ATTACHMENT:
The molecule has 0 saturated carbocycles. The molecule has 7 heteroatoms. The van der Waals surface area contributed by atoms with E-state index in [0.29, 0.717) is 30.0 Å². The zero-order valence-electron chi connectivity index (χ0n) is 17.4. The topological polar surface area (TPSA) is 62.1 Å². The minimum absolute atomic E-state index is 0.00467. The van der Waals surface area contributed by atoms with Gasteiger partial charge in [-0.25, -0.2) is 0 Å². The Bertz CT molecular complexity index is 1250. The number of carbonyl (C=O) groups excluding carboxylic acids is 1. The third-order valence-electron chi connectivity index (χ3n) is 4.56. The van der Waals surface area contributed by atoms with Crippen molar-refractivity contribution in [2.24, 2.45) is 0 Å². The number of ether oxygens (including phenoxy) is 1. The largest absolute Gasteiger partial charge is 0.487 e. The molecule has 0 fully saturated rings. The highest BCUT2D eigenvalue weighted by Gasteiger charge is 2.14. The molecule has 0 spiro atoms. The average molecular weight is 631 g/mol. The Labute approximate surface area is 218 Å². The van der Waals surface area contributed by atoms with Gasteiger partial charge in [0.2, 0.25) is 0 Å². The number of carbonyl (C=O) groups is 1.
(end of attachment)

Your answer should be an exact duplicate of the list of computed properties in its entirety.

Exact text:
The molecule has 0 saturated carbocycles. The molecule has 7 heteroatoms. The van der Waals surface area contributed by atoms with E-state index in [0.29, 0.717) is 30.0 Å². The zero-order valence-electron chi connectivity index (χ0n) is 17.4. The topological polar surface area (TPSA) is 62.1 Å². The minimum absolute atomic E-state index is 0.00467. The van der Waals surface area contributed by atoms with Gasteiger partial charge in [-0.25, -0.2) is 0 Å². The Bertz CT molecular complexity index is 1250. The number of carbonyl (C=O) groups excluding carboxylic acids is 1. The third-order valence-electron chi connectivity index (χ3n) is 4.56. The van der Waals surface area contributed by atoms with Crippen molar-refractivity contribution in [2.24, 2.45) is 0 Å². The number of ether oxygens (including phenoxy) is 1. The largest absolute Gasteiger partial charge is 0.487 e. The molecule has 0 fully saturated rings. The highest BCUT2D eigenvalue weighted by Gasteiger charge is 2.14. The molecule has 0 spiro atoms. The average molecular weight is 631 g/mol. The Labute approximate surface area is 218 Å². The van der Waals surface area contributed by atoms with Gasteiger partial charge in [0.2, 0.25) is 0 Å². The number of carbonyl (C=O) groups is 1.